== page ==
- increasing the maximum length of any combination to 34 m (111 ft 7 in), and increasing the allowable number of axles from 6 to 11, and increasing the maximum weight to 63 tonnes (62.0 long tons; 69.4 short tons)
- as above, but with a maximum weight to 82 tonnes (80.7 long tons; 90.4 short tons)
The report had originally been due to be published in October 2007.
During 2007, the prospect of LHVs being approved sparked public debate on "road trains" for the UK, with the claimed environmental, cost and road safety benefits being contrasted with quality of life issues, and questions of perceived safety risk to pedestrians, cyclists and motorists of LHVs on British roads, with LHVs drawing such descriptions as "monsters" or "supertankers of the highway", and drawing comparisons to the "murderous" bendy-buses in London. An increase in the size of lorries was opposed by the rail industry, with the Freight On Rail lobby group saying in 2007 that past increases had only resulted in half empty lorries.
In summary, the study concluded that LHVs could not be operated in the UK without changes to infrastructure, developing dedicated routes, and changing certain speed limits. It concluded that, depending on the industry take-up, LHV usage could lead to a net increase CO2 emissions by effecting a modal shift from rail, although it revealed that LHVs would result in a net reduction of fatalities due to the overall reduction in vehicles on the roads, and would substantially reduce freight transport costs (although capital investment costs had not been accounted for). The report found there could be several benefits to allowing the extension of existing articulated trailer lengths, creating Longer Semi-Trailers (LSTs).
On 4 June 2008 based on the DfT report, Transport Minister Ruth Kelly declared that the use of LHVs would not be trialled in the UK, but indicated support for a study into extending the length of normal articulated semi-trailers.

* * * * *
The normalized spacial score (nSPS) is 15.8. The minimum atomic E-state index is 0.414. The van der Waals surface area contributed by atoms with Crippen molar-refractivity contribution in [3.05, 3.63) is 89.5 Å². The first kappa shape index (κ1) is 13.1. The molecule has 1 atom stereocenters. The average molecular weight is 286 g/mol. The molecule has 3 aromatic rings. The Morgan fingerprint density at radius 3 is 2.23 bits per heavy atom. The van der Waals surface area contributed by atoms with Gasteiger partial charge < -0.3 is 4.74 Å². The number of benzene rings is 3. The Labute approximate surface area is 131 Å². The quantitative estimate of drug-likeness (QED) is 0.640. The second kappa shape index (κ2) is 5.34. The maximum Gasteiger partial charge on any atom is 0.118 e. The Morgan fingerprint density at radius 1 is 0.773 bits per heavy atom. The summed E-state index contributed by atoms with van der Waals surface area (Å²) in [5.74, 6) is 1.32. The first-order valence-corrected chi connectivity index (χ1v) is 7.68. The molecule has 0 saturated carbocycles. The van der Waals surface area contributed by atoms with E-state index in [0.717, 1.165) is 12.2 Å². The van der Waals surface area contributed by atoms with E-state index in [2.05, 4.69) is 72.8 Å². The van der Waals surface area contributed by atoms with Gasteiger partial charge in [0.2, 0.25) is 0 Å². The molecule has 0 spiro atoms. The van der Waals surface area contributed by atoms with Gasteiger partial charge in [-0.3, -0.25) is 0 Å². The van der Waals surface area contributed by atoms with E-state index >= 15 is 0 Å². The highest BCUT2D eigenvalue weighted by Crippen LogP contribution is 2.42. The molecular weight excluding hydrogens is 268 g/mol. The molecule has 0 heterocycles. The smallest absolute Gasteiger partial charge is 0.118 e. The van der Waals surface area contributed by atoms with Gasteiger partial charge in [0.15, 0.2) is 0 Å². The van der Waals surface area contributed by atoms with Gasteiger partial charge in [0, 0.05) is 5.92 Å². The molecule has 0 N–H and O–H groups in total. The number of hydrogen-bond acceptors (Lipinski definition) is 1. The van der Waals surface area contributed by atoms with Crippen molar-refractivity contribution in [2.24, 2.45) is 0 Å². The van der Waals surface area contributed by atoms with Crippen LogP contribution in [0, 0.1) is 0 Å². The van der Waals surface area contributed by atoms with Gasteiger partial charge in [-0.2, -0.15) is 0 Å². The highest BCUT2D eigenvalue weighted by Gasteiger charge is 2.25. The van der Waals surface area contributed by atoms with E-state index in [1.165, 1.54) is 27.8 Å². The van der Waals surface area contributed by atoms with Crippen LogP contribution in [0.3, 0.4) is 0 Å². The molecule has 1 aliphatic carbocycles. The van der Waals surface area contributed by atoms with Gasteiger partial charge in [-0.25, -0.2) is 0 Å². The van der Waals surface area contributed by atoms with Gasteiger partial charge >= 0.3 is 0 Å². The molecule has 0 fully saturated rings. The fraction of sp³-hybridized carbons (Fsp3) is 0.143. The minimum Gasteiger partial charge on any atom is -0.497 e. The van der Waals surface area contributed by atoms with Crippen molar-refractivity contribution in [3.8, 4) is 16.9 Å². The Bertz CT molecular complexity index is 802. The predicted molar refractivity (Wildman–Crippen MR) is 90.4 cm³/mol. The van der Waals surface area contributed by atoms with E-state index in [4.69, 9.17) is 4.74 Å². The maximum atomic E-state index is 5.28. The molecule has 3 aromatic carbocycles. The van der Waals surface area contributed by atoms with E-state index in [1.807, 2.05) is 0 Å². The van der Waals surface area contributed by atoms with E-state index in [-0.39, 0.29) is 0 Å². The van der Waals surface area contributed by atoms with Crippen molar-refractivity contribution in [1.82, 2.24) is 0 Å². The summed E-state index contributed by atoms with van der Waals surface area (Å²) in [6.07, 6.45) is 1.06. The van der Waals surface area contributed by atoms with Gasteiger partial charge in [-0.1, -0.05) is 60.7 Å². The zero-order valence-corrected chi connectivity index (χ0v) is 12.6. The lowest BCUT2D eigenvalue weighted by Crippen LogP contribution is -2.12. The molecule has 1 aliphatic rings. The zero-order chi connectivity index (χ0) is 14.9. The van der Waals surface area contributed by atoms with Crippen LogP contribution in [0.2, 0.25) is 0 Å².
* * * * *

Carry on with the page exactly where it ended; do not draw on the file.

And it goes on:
Ruth Kelly's decision not to allow practical investigation of most LHVs was criticised by the Freight Transport Association (FTA), but welcomed by the UK's largest railfreight operator English Welsh & Scottish. The Chartered Institute of Logistics and Transport (CILT) believed it would have been better to allow specific trials "in order to reach an objective conclusion". The FTA had also previously wanted a number of "responsible" transport companies to be allowed to carry out monitored trials of LHVs at their own expense.
Longer Semi-Trailers study
As a result of the desk study, in June 2009 the DfT launched another study into the benefits and impact of legalising longer semi-trailers (LSTs), to investigate extending ordinary trailers by up to 2.05 m (6 ft 9 in). The LST report was not expected to be released until December 2009, and a ministerial decision on changing the regulations would take even longer. That report was being prepared by WSP, MDS Transmodal, TRL, MIRA and Cambridge University among others and would examine safety, industry benefits, CO2 effects and effects on the rail industry. Eddie Stobart was also trialling a 950 mm (37.4 in) longer than standard trailer in 2009.
Denby 44 tonne legal challenge
In late 2009, Lincoln based haulage company Denby Transport announced their intention to challenge the prohibition of LHVs, through the law courts if necessary. On legal advice, Denby had taken the view that, due to its manoeuvrability, and if kept to the present legal maximum weight of 44 tonnes, their Denby Eco-Link LHV would be legal to use under a loophole in the present UK laws, namely the 1986 Road Vehicles Construction and Use Regulations. The DfT, maintaining that it was an illegal LHV, conceded that only the courts could definitively rule on the issue. Feeling he had reached an impasse with the DfT, on 1 December the company owner Dick Denby took the Eco-Link for a test drive on the A46, intending to fight any resulting prohibition order through the courts. Having been notified by Mr Denby beforehand, police stopped the vehicle just outside the gates of Denby's depot, and Mr Denby was ordered to return the vehicle to the depot pending an inspection by the Vehicle and Operator Services Agency (VOSA), who were expected to prohibit the vehicle from being used.